Last week, torrential rains left severe flooding and caused devastating mudslides in mountainous areas outside of Rio de Janeiro.
Thousands are left homeless and over 700 are dead, as rescue efforts in remote regions are only just beginning six days after the deadly disaster.
Residents in remote areas are frustrated by the lack of response to the crisis.
The AP reports hard-to-reach flood survivors were left to fend for themselves:
No help -- food, water, medication -- had reached the survivors here by Saturday other than what little residents in flip-flops could haul in by foot from the center of Teresopolis, slung over their shoulders in supermarket bags. Two avalanches wiped out the road leading to the Cascata do Imbui neighborhood, leaving in places only a cracked ribbon of asphalt perched over an abyss.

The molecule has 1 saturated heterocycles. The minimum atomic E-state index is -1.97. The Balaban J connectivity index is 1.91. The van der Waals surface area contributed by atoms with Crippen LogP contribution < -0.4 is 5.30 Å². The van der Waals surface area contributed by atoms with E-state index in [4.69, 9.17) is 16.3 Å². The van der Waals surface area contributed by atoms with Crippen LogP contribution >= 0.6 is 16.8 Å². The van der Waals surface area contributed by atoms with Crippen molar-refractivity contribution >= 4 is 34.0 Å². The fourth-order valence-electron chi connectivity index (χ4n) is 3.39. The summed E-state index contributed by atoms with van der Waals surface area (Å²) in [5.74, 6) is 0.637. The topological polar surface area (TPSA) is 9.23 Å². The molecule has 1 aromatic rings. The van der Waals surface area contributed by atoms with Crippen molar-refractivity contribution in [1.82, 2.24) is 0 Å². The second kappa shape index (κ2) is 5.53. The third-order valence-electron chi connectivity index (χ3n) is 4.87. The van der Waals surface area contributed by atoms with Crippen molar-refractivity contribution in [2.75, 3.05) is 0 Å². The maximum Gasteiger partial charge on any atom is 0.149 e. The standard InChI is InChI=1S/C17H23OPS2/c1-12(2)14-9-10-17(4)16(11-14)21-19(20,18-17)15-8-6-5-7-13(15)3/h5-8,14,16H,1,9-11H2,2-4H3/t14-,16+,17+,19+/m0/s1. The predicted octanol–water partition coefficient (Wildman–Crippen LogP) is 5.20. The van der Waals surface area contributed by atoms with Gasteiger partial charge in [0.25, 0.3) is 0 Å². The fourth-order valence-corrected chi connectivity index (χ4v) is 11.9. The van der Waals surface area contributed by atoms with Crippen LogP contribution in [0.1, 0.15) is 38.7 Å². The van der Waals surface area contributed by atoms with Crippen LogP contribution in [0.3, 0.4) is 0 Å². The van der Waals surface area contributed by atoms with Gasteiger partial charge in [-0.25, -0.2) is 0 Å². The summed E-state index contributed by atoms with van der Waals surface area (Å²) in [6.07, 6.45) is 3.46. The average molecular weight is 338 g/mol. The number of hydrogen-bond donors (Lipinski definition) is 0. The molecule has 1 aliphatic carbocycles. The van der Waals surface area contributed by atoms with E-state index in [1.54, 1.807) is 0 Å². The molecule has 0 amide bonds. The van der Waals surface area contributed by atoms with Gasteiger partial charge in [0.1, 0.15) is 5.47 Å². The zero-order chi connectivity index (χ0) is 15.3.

As of Tuesday, rescue workers have begun to reach families by helicopter in hilly areas where roads have been washed away.
The majority of the relief efforts so far have been undertaken by the government, alongside the Brazilian Red Cross. The government will need millions to respond to the emergency.
On Tuesday, President Dilma Rousseff met with World Bank officials who said they were working out the final details on a $485 million emergency relief loan to the state of Rio de Janeiro for the disaster hit areas.
Also joining the fray, nonprofit organizations are lending a hand, helping survivors who are injured, left without a home or in need of food and water.
Get involved by making a donation to help Brazilians affected by the crisis: